We all know that book descriptions are vital part of book sales, and one of the biggest pains on an indie author’s to-do list.
I’m on a myth-busting mission impossible to breakdown the elements of bestselling blurbs so that you can use the techniques to write your own best selling blurbs…and make it a lot less painful in the process.
Heck, I’m gonna go so far as to say that I actually want you to start enjoying writing the bleddie things…
Because you’ll have a handy bag ‘o’ tricks to refer to, grab inspiration from, and stop using the spaghetti-thrown-at-the-wall approach.
Here’s how these weekly blurb breakdowns are gonna go down…
Every week I’ll take a best selling book off the digital shelves of Amazon’s top 100 in a given category… and I’ll break it down, sentence by sentence, so you can see the techniques and strategies at play.
Then, you can use those techniques to strengthen or create your own best selling book description.
If you come across an awesome book description out in the wilderness, and you want me to break it down, I’m more than happy to do it. The catch is, it can’t be for one of your own books.
Just email me with the Amazon link and tell me what you liked about it – if it made you want to buy it, or if you bought it.
Right, so them’s the rules, let’s dive in…
This weeks blurb breakdown is Anita Waller’s, The Family at No 12 at the time of writing it was actually sitting at No. 1 in the UK’s best selling thriller category on Amazon.
Here’s the blurb…
Book Subtitle: The brand new explosive, addictive psychological thriller from Anita Waller
The words ‘brand new’ will attract the novelty seekers and people will want to onboard with that, there’s also the use of it as a keyword — I haven’t looked into Amazon’s algorithms but I’ll bet there are people searching for ‘new thrillers’. The words ‘explosive’ and ‘addictive’ a perfect fit for the genre.
Hook: The explosive new thriller from international bestseller Anita Waller
Breakdown: The word: ‘explosive’ is a of power word. It is suggestive of momentum and generates excitement.
‘New thriller’ is designed to entice novelty seekers, ‘international bestseller’ is designed to build status, credibility and a touch of fomo (fear of missing out).
The repetition of the author’s name is designed to help it stick in a reader’s mind.
Main body: ’When Janette answers the door to a potential customer looking to board his dog, she never imagines he has nefarious plans’.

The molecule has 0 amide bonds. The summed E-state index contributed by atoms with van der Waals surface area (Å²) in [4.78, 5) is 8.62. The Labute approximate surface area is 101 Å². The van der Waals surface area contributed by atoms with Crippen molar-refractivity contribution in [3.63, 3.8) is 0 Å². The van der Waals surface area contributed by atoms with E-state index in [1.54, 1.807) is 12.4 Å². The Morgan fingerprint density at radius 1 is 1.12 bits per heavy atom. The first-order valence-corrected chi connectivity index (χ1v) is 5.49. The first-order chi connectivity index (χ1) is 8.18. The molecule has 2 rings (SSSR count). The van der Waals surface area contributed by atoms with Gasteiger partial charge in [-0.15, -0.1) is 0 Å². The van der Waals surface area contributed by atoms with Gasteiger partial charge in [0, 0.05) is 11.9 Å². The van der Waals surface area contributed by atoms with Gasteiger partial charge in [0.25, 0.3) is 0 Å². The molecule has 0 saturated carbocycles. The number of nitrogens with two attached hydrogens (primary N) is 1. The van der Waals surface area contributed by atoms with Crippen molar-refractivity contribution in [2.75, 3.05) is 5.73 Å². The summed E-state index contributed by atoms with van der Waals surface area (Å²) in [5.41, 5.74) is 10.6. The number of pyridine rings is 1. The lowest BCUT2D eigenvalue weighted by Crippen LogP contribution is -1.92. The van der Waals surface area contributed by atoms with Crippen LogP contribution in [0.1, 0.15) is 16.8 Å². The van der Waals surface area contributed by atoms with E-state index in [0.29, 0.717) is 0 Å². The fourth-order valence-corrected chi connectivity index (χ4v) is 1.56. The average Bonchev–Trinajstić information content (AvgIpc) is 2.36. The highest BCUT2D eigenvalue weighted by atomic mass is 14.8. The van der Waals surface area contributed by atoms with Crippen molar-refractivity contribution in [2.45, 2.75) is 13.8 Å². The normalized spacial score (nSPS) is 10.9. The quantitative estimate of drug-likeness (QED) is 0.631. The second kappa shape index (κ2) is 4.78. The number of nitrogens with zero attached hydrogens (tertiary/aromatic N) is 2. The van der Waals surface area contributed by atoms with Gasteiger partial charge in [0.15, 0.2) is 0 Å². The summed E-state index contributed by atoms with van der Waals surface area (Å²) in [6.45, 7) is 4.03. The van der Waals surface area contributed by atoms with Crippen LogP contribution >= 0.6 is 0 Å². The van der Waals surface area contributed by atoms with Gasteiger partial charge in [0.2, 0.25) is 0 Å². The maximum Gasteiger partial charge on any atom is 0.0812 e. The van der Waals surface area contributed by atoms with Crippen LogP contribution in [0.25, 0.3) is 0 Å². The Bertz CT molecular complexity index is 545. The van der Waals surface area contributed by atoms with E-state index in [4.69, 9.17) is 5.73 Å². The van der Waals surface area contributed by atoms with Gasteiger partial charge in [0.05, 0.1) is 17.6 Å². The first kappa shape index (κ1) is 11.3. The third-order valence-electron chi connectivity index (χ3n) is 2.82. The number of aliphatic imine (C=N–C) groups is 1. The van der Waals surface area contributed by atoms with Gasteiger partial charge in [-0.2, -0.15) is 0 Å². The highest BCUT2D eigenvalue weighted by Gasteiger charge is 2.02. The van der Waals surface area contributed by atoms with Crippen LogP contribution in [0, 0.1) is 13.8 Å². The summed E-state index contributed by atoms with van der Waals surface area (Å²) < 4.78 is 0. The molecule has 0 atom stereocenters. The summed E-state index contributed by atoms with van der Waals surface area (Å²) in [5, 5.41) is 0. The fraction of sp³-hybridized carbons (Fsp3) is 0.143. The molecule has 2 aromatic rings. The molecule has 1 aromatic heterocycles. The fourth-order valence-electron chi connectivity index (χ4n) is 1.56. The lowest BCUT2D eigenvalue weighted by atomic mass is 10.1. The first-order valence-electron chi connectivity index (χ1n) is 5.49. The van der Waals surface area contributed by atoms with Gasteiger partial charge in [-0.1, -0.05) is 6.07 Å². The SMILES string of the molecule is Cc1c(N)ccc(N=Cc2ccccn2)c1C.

Breakdown: So we have the set-up, it’s hinted that Jeanette is the owner of a kennel and we’re given the reason why she opens the door. Next we have an open loop… What nefarious plans?’This is a solid opening, it’s the height of ‘show don’t tell? The fact that she’s a dog lover, inferred by her willingness to board dogs, we assume she is a nice person.
Next line: But minutes later he’s dead and in her cellar!
Breakdown: Bloody hell that escalated quickly! It definitely reflects the ‘explosive’ reference in the hook. And opens up another massive open loop. What the hell happened there?
Next line: Weeks later she realises she’s pregnant.
Breakdown: Eh? How did that happen? Was this guy the father? Does it mean she was raped? Another open loop.
Next line: And so she becomes Mother and the baby child, and a hidden life begins.
Breakdown: So we know she has the baby, but I find this bit a little cryptic. She becomes Mother and the baby Child. Is it a typo? Maybe the ‘and’ should be a ‘to’. In any case it ends on a strong open loop with the ‘hidden life’. This bit sets up the crux of the story, and gets us into the muddy middle.
Next line: But all secrets come out eventually…
Breakdown: Here’s a big fat open loop that sets up the climax of the book.
What readers are saying about Anita Waller:
‘I was completely hooked’
‘She just gets better . . . An absolutely fabulous read’
‘Grabs you from page one’
‘A cracking good read’
‘Honestly, I cannot get enough of this author’
Breakdown: They use two types of review quotes. The first few refer to the book and its contents. Then, the final review quote refers to the author. This helps to build desire and encourages a feeling that they’re missing out an a good read. They’ve also structured them in a way that draws the eye because they get shorter in length it makes you feel like you’re reading faster.
In summary, it’s a really good book description. I’ve no doubt it’s doing a good job to pull readers in.
What do you think?
Have you got any questions about it?
Want to suggest a book description to breakdown?
Either comment below or shoot me an email.
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